Irenicist
[/quote]

Regarding the collapse of comminism, that includes Russia too!!!

Former Soviet President Mikhail Gorbachev said, “It would have been impossible without the pope.” :thumbsup:

images.washtimes.com/national/20050404-124034-2194r.htm


#11

[quote=hlgomez]Fr. Ambrose and Irenicist,

I think it’s time for both of you to re-read the pages and facts on the history of the fall of communism in Russia. Yes it’s true that there were prayers of all people throughout Russia–but it was not only in Russia Father–it was throughout the world-- because of the impending danger of Nuclear War that was threatening all of humanity.

I would say don’t rely on the words of certain revisionists. Get the facts straight from the words and actions of the the key players–namely, Mikhael Gorbachev and Pope John Paul II and also Ronald Reagan. It is only interesting how misinformed both of you about this.

Pio
[/quote]

In my opinion Ronald Reagan should be given the most credit for the fall of communism in Russia. To put it plainly, he bankrupted the soviet system into spending themselves into total collapse. Ron just outspent them into oblivion. The soviet system just could not compete with the capitalist system of the west. Anyway the seeds of the soviet unions destruction was pretty much sown in the late 70’s and 80’s when the satellite countries started to gain more independence. The communist system was a lie from the very beginning and it just wore itself out. The people just would not put up with it anymore. China will eventually come to the same conclusion but it will take much time for this to happen, but happen it will - even there.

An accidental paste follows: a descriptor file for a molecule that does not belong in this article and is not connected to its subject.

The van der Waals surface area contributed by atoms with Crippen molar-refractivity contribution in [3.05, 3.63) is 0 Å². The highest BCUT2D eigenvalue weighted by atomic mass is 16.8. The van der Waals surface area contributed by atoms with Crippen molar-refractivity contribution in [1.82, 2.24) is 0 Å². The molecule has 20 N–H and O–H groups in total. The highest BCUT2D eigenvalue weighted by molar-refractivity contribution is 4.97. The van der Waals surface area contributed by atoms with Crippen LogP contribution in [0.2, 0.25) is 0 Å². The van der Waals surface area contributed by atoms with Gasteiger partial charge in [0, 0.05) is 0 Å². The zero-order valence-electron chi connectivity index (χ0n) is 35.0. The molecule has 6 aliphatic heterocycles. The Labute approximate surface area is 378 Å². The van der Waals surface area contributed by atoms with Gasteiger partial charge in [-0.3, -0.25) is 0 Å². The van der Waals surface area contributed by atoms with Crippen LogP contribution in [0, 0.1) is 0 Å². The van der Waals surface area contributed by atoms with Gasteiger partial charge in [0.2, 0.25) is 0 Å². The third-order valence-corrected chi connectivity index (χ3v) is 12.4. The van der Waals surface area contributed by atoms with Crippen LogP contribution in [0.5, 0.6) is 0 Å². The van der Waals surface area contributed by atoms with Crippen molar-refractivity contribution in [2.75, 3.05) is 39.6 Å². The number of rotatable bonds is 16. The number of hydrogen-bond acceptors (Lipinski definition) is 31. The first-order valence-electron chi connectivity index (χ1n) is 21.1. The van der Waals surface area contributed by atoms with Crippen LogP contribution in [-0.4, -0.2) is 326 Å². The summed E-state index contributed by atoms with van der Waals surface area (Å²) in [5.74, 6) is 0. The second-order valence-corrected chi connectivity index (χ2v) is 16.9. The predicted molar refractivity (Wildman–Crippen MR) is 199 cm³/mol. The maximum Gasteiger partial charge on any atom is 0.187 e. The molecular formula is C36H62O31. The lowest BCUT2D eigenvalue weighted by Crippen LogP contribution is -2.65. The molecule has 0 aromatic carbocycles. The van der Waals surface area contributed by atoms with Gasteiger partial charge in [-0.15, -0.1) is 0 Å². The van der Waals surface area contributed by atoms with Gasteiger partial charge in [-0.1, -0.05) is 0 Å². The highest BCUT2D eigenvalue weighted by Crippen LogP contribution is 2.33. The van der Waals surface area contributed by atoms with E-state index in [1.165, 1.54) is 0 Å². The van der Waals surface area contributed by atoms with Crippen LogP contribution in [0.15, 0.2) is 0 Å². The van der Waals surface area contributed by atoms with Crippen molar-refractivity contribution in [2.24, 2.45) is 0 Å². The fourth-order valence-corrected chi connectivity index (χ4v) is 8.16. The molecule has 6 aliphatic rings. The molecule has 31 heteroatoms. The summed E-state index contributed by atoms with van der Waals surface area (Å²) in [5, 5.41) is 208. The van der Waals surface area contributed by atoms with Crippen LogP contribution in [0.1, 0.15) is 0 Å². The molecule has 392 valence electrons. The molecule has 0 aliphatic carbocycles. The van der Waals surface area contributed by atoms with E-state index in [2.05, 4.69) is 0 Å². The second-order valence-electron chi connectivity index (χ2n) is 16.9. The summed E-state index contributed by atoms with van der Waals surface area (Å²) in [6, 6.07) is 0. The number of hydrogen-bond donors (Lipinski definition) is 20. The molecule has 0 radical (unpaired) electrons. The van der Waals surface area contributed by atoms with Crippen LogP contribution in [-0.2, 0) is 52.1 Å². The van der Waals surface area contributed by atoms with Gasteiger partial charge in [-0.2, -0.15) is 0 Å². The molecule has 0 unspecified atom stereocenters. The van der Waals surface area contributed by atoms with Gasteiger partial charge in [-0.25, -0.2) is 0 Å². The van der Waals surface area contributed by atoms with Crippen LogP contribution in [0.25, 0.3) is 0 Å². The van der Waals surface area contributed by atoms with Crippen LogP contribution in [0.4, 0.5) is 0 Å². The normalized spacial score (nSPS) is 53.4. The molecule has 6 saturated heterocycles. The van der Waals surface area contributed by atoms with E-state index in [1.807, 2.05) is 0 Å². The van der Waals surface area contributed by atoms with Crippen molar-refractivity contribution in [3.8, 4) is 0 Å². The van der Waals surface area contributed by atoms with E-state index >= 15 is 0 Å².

StMarkEofE


#12

[quote=steve b]Regarding the collapse of comminism, that includes Russia too!!!

Former Soviet President Mikhail Gorbachev said, “It would have been impossible without the pope.” :thumbsup:

images.washtimes.com/national/20050404-124034-2194r.htm
[/quote]

Mike Gorbachev who really wanted a more friendly and fuzzy face for his communist system NOT democracy which sort of happened as the result of the lessening of the iron belt of repression from the system that spawned Gorby.

StMarkEofE


#13

[quote=StMarkEofE]Mike Gorbachev who really wanted a more friendly and fuzzy face for his communist system NOT democracy which sort of happened as the result of the lessening of the iron belt of repression from the system that spawned Gorby.

StMarkEofE
[/quote]

Gorby’s words don’t need a filter. He credits the pope for the fall of the communist system. I think he should know.


#14

Is Gorby, Catholic? :slight_smile:

PAX

[quote=steve b]Gorby’s words don’t need a filter. He credits the pope for the fall of the communist system. I think he should know.
[/quote]


#15

[quote=steve b]Gorby’s words don’t need a filter. He credits the pope for the fall of the communist system. I think he should know.
[/quote]

This still dosnt change the fact that Gorby wasnt trying to elliminate the communist system in Russia but merely put a more friendly face on it. He knew that the system was failing but didnt want to abandon it altogether. The democratic undercurrent however could not be denied the people in Russia as well as the Eastern Europe. The system of communism could not sustain itself on lies and deceit. As far as him giving the pope credit for its failure so be it. But it was a combination of events and influences that created the changes that came about.

StMarkEofE

StMarkEofE